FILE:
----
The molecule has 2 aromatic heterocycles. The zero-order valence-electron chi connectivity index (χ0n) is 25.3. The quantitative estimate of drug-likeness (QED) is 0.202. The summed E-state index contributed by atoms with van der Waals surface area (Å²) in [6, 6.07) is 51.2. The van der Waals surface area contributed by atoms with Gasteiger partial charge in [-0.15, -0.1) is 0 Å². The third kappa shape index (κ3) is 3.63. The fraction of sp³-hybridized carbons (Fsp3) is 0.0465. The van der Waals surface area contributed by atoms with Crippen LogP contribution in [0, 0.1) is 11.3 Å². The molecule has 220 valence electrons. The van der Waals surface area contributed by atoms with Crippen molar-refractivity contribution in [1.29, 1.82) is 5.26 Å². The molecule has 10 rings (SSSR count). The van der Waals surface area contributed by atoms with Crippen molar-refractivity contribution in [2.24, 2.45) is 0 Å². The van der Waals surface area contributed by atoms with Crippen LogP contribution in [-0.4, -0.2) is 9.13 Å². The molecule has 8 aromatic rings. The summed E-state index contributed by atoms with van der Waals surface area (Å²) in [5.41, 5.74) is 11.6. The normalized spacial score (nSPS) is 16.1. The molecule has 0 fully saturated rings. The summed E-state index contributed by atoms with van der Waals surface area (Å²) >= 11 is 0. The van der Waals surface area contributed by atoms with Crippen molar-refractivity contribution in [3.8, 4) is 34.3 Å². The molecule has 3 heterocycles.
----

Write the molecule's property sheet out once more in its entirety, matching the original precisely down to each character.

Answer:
The molecule has 2 aromatic heterocycles. The zero-order valence-electron chi connectivity index (χ0n) is 25.3. The quantitative estimate of drug-likeness (QED) is 0.202. The summed E-state index contributed by atoms with van der Waals surface area (Å²) in [6, 6.07) is 51.2. The van der Waals surface area contributed by atoms with Gasteiger partial charge in [-0.15, -0.1) is 0 Å². The third kappa shape index (κ3) is 3.63. The fraction of sp³-hybridized carbons (Fsp3) is 0.0465. The van der Waals surface area contributed by atoms with Crippen LogP contribution in [0, 0.1) is 11.3 Å². The molecule has 220 valence electrons. The van der Waals surface area contributed by atoms with Crippen molar-refractivity contribution in [1.29, 1.82) is 5.26 Å². The molecule has 10 rings (SSSR count). The van der Waals surface area contributed by atoms with Crippen molar-refractivity contribution in [2.24, 2.45) is 0 Å². The van der Waals surface area contributed by atoms with Crippen LogP contribution in [-0.4, -0.2) is 9.13 Å². The molecule has 8 aromatic rings. The summed E-state index contributed by atoms with van der Waals surface area (Å²) in [5.41, 5.74) is 11.6. The normalized spacial score (nSPS) is 16.1. The molecule has 0 fully saturated rings. The summed E-state index contributed by atoms with van der Waals surface area (Å²) >= 11 is 0. The van der Waals surface area contributed by atoms with Crippen molar-refractivity contribution in [3.8, 4) is 34.3 Å². The molecule has 3 heterocycles.